Widely considered one of the first breakbeat DJs—extending a drum-laden break in a record by switching back and forth between multiple copies of the same record on opposing turntables—Bambaataa was instrumental as a precursor to hip-hop. The songs he played during his countless block parties shaped the genre. “He was the master of records before hip-hop was even hip-hop. He has always been, arguably, the most adventurous in hip-hop,” says Kugelberg.
Bambaataa is, of course, famously credited with coining the term “hip-hop” in a 1982 Village Voice article.
Born and raised in the then seemingly lawless South Bronx of the ’60s, Bambaataa (born Kevin Donovan) spent time as a member of the Black Spades gang before winning an essay competition that changed the trajectory of his life. Awarded with a trip to Africa, the young man found himself, and with eyes open, came home determined to forge peace in a community where violence and malcontent had played out as the standard. He took the name Afrika Bambaataa Aasim in honor of a Zulu chief who had fought an armed rebellion against injustice.
Bambaataa began DJing hip-hop parties in an effort to lure the disenfranchised and downtrodden away from gangs, in an attempt to wage peace. He recruited a wide berth of creative and dynamic talent reaching far beyond simply music. He gave a home to socially and politically conscious graffiti artists, B-boys, DJs, and MCs alike. It was the birth of the Universal Zulu Nation, and it didn’t take long before Bambaataa snowballed his group of like-minded conspirators into a creative juggernaut that would burst from the Bronx and spread across the five boroughs like wildfire.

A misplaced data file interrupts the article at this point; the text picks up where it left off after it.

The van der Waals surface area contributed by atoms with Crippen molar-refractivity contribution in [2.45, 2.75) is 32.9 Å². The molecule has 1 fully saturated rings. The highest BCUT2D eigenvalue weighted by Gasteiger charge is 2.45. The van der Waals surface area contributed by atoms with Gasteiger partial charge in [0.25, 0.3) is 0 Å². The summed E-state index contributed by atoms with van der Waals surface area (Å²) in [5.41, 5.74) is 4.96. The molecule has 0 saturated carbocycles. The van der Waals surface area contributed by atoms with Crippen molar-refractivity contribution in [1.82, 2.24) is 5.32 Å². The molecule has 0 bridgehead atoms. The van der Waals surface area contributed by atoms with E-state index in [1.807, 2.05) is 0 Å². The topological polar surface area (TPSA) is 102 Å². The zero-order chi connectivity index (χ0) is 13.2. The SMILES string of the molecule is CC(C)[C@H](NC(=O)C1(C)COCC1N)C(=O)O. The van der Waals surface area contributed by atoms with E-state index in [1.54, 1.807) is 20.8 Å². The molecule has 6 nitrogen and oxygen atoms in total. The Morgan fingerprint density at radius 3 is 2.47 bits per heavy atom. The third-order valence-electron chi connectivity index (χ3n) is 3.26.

The block parties and dances they organized at local gymnasiums were the stuff of hip-hop lore. DJ Kool Herc and Jazzy Jay would play their new burgeoning music on vinyl alongside Bambaataa; eventually, the new and exciting sound would head south to explore new audiences found in Manhattan’s nightclubs.
When Afrika Bambaataa and the Soulsonic Force released the Kraftwerk-inspired “Planet Rock” in 1982, the sounds of electro filtered through the airwaves at an unstoppable pace. A synth-heavy mixture of hip-hop sensibilities with 808 drum machines changed the game. It was new and stimulating and largely introduced the world to Bambaataa.
Thirty-one years later, he might be the only person to count both James Brown and John Lydon of the Sex Pistols as collaborators, perhaps a testament to his influential status amongst the iconoclasts. Bambaataa’s reputation as the godfather of the genre is unquestionable. He hasn’t slowed down, either, continuing to DJ around the globe, spreading his message of peace, love, and unity. During those years, he also collected and cultivated a gargantuan record collection that has come to represent the Magna Carta of hip-hop.